I dread to think of the time I was in Australia when each consultation session with the doctor for simple flu and fever was in the region of $150 to $180. No wonder most Australians self-medicate and visit the pharmacist for simple flu and cough.
This may be a viable consideration in Singapore if pharmacists can provide professional advice on common flu and cough illnesses. Nevertheless, as over-the-counter pharmacists cannot issue medical certificates for those who need to rest, the practice of seeing pharmacists may not work here.
Gilbert Goh Keow Wah
What's eating Gilbert Goh? He seems to have brushed off explanations on why consultation charges were higher during the holiday season. Apparently, Mr Goh thinks that doctors should not raise their charges come hell or high water.
He seems to be reasonably well-traveled, & a fairly intelligent fellow when he writes that GPs see their professions as a "business that needs to stay financially viable." I wonder how he thinks GPs are able to stay financially viable if they don't charge enough to cover cost...Oh! I get it now! GPs are supposed to earn just enough to cover cost. No need extra money for kid's education and maid salary (since doctors' spouses will probably need to also work in order to earn money for things like food in the house & utility bills) or car. Forget about luxuries like a TV or a PC at home too, or even the occasional holiday to Desaru.He even knows that consultation charges in Australia are sky high compared to those in Singapore, and yet, $30 - $40 is still too high for him(although this is only about 20 - 30% of the Aussie charges).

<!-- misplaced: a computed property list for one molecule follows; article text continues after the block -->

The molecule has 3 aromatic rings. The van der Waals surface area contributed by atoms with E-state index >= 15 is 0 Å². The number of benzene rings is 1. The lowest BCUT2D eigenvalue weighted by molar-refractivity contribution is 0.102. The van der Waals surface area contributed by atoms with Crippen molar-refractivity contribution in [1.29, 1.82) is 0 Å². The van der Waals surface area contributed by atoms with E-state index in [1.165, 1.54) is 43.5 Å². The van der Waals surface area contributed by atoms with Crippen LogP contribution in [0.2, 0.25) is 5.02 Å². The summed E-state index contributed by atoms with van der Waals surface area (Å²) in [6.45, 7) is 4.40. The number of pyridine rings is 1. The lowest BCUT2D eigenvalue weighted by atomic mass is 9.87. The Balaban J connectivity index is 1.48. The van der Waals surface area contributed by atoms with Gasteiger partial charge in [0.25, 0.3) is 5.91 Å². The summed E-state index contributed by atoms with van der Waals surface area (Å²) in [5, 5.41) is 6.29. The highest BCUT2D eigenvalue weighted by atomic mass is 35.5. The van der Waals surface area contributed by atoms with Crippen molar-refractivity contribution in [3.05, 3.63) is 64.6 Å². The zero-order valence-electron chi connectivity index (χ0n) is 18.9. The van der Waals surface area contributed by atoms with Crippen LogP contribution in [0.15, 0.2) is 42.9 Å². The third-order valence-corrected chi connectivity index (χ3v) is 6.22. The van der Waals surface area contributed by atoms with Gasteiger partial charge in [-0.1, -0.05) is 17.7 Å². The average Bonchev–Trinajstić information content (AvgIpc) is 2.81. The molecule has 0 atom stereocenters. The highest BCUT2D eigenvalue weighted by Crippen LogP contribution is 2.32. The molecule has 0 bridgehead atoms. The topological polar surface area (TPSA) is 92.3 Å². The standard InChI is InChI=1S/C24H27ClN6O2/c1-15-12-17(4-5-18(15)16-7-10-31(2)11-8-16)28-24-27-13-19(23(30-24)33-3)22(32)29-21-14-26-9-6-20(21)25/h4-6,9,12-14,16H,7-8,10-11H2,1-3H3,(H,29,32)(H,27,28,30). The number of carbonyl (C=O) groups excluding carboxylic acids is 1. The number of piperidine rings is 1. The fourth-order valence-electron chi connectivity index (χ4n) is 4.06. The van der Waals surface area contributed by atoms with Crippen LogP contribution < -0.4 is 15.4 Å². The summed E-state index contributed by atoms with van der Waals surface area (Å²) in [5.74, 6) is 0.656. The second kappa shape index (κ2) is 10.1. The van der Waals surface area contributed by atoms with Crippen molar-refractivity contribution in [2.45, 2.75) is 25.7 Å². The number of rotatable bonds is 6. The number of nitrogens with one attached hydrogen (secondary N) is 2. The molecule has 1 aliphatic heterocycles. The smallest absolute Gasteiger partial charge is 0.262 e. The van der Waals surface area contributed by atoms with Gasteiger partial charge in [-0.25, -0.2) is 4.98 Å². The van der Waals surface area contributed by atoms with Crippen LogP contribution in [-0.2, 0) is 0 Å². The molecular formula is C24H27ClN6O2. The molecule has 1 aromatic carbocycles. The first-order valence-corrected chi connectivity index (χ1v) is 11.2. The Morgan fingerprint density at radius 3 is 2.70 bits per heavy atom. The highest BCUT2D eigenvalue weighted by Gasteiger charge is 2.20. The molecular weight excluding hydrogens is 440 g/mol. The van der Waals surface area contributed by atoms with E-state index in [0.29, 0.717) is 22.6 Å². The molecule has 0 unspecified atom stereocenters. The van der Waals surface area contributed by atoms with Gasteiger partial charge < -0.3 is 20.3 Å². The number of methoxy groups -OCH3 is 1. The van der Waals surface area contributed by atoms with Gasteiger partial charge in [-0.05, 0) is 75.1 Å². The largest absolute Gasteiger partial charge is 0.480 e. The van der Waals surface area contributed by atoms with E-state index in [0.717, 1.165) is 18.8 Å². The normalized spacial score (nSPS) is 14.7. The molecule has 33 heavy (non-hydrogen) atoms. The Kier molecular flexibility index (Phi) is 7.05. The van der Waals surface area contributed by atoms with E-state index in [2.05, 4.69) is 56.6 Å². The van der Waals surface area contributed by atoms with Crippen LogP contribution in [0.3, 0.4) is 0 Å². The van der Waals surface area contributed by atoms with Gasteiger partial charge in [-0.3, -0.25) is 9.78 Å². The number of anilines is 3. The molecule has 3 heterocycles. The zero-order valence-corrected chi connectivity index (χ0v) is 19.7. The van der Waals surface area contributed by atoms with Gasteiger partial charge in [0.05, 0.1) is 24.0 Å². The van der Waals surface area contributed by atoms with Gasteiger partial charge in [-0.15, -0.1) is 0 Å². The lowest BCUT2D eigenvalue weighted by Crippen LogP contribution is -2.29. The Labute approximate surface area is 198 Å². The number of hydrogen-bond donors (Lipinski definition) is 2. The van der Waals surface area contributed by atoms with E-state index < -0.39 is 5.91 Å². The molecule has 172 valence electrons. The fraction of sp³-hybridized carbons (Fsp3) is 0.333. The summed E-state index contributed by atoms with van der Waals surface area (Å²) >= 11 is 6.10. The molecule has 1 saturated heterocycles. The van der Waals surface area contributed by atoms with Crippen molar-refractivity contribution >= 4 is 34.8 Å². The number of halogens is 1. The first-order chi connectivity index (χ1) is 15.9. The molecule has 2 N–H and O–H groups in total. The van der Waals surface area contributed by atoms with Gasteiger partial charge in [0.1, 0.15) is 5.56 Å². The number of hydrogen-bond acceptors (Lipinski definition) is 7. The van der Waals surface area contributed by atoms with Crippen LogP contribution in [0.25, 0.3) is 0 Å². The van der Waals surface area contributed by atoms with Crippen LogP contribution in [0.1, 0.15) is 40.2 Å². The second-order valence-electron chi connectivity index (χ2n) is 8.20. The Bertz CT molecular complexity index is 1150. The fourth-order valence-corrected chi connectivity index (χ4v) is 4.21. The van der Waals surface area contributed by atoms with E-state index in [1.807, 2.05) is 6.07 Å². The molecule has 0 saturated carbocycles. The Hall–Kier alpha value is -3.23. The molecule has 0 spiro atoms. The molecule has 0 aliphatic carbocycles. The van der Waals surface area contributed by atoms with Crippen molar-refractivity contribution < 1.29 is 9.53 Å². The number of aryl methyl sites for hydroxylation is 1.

He has the right idea about self-medicating for simple ailments. That's what many do in places like Australia & the USA. The issue about MC's is something that will have to be dealt with by the HR people.
Sigh...I have a feeling that many Singaporeans feel the same way as Mr Goh.